Canadian Saints

St. André Bessette

André Bessette, C.S.C. (9 August 1845 – 6 January 1937), more commonly known as Brother André (French: Frère André), and since his canonization as Saint André of Montreal, was a lay brother of the Congregation of Holy Cross and a significant figure of the Catholic Church among French-Canadians, credited with thousands of reported miraculous oil healings associated with his pious devotion to Saint Joseph.

Bessette was declared venerable in 1978 and was beatified by Pope John Paul II in 1982. Pope Benedict XVI approved the decree of sainthood for Bessette on 19 February 2010, with the formal canonization taking place on 17 October 2010. He is the first Canadian living after Confederation to be canonized.

St. Marguerite Bourgeoys

Marguerite Bourgeoys, CND (17 April 1620 – 12 January 1700), was a French nun and founder of the Congregation of Notre Dame of Montreal in the colony of New France, now part of Québec, Canada.

Born in Troyes, she became part of a sodality, ministering to the poor from outside the convent. The governor of Montreal recruited her to set up a convent in New France, and she sailed to Fort Ville-Marie (now Montreal) by 1653. There, she developed the convent. She and her congregation educated young girls, the poor, and children of First Nations until shortly before she died in early 1700.

She is significant for developing one of the first uncloistered religious communities in the Catholic Church. Declared "venerable" by the pope in 1878, she was canonized in 1982 as the first female saint of Canada.

Saint Marie-Marguerite d'Youville

Marguerite d'Youville, SGM October 15, 1701 – December 23, 1771, was a French Canadian Catholic widow who founded the Order of Sisters of Charity of Montreal, commonly known as the Grey Nuns. She was canonized by Pope John Paul II in 1990, becoming the first native-born Canadian to be declared a saint. 

Sts. John de Brebeuf 

Isaac Jogues

Jean de Brébeuf French (25 March 1593 – 16 March 1649) was a Jesuit missionary who travelled to New France (Canada) in 1625. He worked primarily with the Huron for the rest of his life, except for a few years in France from 1629 to 1633. He learned their language and culture, writing extensively about each to aid other missionaries.

In 1649, Brébeuf and another missionary were captured when an Iroquois raid took over a Huron village (referred to in French as St. Louis). The missionaries were ritually tortured and killed with Huron captives on 16 March 1649. Brébeuf was beatified in 1925 and among eight Jesuit missionaries canonized as saints in the Catholic Church in 1930.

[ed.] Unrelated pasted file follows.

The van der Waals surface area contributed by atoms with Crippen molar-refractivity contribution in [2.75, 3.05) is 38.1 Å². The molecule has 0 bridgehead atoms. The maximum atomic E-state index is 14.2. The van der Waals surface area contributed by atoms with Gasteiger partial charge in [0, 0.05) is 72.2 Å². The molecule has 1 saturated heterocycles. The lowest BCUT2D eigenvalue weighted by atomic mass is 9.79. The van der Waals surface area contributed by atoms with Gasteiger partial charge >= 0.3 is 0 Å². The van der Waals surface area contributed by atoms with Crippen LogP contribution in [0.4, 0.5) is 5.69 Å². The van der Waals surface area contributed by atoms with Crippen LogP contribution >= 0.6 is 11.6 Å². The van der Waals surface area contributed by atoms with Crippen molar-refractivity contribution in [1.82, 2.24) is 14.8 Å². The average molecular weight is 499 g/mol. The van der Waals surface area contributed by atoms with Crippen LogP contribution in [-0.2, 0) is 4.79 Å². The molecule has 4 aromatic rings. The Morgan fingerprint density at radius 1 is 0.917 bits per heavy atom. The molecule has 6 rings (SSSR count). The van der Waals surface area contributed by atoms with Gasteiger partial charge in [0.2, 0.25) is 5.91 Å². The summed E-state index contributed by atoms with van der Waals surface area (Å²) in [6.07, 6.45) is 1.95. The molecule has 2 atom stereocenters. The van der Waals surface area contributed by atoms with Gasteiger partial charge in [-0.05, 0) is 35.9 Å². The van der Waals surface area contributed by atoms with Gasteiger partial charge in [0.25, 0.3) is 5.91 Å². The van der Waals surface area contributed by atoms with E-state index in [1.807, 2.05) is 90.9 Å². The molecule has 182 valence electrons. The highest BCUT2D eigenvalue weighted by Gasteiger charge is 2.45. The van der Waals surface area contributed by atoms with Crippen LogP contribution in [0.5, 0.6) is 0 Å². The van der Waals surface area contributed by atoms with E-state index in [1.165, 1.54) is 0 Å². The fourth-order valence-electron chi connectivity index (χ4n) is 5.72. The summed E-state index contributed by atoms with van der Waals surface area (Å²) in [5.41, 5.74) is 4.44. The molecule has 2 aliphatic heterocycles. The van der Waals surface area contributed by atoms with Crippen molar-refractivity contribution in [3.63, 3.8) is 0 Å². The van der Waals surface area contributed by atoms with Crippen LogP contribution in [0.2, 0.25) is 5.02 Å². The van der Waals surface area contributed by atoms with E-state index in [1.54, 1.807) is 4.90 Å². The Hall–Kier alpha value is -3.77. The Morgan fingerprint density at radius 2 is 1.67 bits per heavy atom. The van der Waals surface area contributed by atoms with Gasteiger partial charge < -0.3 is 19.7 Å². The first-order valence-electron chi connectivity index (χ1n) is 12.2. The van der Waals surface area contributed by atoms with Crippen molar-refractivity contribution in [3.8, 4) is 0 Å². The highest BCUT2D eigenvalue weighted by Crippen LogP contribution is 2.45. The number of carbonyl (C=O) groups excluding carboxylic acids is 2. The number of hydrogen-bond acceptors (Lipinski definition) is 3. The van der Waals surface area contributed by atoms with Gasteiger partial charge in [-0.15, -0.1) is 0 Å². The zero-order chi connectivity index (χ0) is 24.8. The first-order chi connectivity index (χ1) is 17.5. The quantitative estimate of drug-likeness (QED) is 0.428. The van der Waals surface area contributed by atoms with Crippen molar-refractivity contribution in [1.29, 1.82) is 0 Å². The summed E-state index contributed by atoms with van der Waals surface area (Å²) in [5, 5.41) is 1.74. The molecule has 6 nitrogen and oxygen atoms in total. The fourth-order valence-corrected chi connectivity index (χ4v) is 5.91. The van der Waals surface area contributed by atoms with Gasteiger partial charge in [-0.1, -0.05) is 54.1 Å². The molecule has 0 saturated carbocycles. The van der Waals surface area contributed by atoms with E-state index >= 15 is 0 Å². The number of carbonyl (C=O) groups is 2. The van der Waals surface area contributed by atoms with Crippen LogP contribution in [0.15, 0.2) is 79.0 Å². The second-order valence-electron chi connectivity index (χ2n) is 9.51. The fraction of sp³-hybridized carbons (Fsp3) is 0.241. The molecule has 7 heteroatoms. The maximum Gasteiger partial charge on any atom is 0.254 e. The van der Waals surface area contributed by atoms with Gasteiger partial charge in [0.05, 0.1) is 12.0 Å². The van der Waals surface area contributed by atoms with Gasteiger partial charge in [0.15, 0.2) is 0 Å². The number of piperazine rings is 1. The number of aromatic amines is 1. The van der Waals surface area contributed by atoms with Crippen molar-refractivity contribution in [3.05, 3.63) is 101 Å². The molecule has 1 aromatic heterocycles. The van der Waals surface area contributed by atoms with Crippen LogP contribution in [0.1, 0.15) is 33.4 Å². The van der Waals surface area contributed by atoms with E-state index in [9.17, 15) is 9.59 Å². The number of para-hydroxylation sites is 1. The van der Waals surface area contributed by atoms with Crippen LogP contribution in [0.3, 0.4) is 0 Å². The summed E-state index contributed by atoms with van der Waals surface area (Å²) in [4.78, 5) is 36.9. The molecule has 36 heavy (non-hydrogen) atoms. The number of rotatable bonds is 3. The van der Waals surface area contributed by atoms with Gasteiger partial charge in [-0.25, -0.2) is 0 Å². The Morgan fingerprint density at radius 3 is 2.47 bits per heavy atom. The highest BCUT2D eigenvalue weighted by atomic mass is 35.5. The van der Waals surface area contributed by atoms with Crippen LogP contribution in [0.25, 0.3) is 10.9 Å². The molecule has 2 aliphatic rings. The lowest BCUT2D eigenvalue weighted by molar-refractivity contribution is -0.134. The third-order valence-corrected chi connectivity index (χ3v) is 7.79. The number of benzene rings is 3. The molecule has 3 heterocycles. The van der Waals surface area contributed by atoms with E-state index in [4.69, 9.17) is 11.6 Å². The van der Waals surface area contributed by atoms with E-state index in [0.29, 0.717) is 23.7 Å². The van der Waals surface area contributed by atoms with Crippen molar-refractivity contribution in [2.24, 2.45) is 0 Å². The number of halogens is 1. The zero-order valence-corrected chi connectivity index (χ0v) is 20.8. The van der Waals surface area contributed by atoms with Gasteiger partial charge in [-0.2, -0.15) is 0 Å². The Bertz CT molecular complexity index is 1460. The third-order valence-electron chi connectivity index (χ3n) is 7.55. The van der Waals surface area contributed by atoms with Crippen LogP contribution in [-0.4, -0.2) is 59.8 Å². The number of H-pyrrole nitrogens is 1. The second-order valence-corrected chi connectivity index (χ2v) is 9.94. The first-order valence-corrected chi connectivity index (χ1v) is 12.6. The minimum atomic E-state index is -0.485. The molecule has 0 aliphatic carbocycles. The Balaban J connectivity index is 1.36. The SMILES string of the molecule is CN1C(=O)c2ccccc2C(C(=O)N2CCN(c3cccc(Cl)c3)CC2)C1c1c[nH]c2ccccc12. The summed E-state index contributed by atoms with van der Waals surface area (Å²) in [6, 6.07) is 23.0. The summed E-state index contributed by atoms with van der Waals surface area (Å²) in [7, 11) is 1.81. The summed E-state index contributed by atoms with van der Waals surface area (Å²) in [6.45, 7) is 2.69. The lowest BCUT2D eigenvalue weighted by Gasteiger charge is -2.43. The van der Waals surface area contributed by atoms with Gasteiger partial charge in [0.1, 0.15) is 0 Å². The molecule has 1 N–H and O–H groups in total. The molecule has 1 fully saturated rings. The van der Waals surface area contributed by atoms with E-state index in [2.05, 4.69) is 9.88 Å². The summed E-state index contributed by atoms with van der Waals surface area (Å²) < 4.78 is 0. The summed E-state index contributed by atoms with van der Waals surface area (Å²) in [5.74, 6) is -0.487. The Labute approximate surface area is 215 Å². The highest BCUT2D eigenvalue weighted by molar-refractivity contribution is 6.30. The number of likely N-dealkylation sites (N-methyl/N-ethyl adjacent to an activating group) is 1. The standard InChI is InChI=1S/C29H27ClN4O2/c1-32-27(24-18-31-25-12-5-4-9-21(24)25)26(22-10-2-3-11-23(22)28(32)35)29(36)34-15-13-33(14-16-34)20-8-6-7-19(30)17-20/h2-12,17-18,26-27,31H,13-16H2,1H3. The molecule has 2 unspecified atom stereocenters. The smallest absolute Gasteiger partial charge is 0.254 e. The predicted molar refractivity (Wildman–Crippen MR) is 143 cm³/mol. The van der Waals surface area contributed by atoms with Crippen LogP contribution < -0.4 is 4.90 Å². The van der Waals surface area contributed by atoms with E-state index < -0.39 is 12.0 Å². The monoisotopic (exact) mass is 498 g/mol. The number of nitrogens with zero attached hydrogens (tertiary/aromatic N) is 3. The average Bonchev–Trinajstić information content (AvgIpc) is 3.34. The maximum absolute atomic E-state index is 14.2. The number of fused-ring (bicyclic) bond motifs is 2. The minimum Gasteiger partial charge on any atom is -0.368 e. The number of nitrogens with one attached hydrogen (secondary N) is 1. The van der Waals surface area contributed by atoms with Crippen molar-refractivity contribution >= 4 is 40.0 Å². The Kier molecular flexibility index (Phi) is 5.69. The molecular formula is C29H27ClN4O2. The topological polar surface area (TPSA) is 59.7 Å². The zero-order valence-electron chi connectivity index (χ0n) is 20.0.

Isaac Jogues, SJ (10 January 1607 – 18 October 1646) was a French missionary and martyr who travelled and worked among the Iroquois, Huron, and other Native populations in North America. He was the first European to name Lake George, Lac du Saint Sacrement (Lake of the Blessed Sacrament). In 1646, Jogues was martyred by the Mohawk at their village of Ossernenon, near the Mohawk River.

Jogues, Jean de Brébeuf and six other martyred missionaries, all Jesuit priests or laypeople associated with them, were canonized by the Catholic Church in 1930; they are known as the Canadian or North American Martyrs. A shrine was built in their honour at Auriesville, New York, formerly believed to be that of the Mohawk village. Their feast day is 19 October in the General Roman Calendar and 26 September in Canada.

Bl. Marie-Rose Durocher

Marie-Rose Durocher, SNJM (6 October 1811 – 6 October 1849) was a Canadian Catholic religious sister who founded the Sisters of the Holy Names of Jesus and Mary. She was beatified in 1982. 

Eulalie Durocher en religion Marie-Rose Durocher (Saint-Antoine-sur-Richelieu, 6 octobre 1811 — Longueuil, 6 octobre 1849) est une éducatrice catholique québécoise, fondatrice des sœurs des saints Noms de Jésus et de Marie et reconnue bienheureuse par l'Église catholique. 

Bl. Louis-Zéphirin Moreau

Louis-Zéphirin Moreau (1 April 1824 – 24 May 1901) was a Canadian Roman Catholic prelate who served as the fourth Bishop of Saint-Hyacinthe from 1875 until he died in 1901. He was also the co-founder of the Sisters of St. Joseph of St. Hyacinthe, a congregation he founded with Élisabeth Bergeron and the founder of the Sisters of Sainte Martha. Moreau was a frail child due to being born premature, so he could not help his farmer parents work on their land. He dedicated himself to his studies and later his ecclesial studies even though illness forced him to slow down his studies, which impeded his progress to ordination. But a benefactor, Jean-Charles Prince, Coadjutor Bishop of Montreal, saw him advance towards his ordination. He was an aide to several bishops in the diocesan secretariat and later as a diocesan vicar general.

As a bishop, he revitalized his diocese and erected several new parishes to bolster the diocese's strength further. He was known for his piousness and dedication to the religious life, as evident in the foundation of two religious congregations he set himself.

Moreau's beatification was celebrated in mid-1987.

Bl. Frédéric Janssoone

Frédéric Janssoone, O.F.M., (also known as the Blessed Frédéric of Ghyvelde or Frédéric of Saint-Yves) (19 November 1838, Ghyvelde, France — 4 August 1916, Montreal, Canada) was a French-born Franciscan friar and Catholic priest who worked in France, Egypt, Palestine and Quebec, where he died. He was a famous preacher who re-established the Order of Friars Minor in Canada. The Catholic Church has beatified him.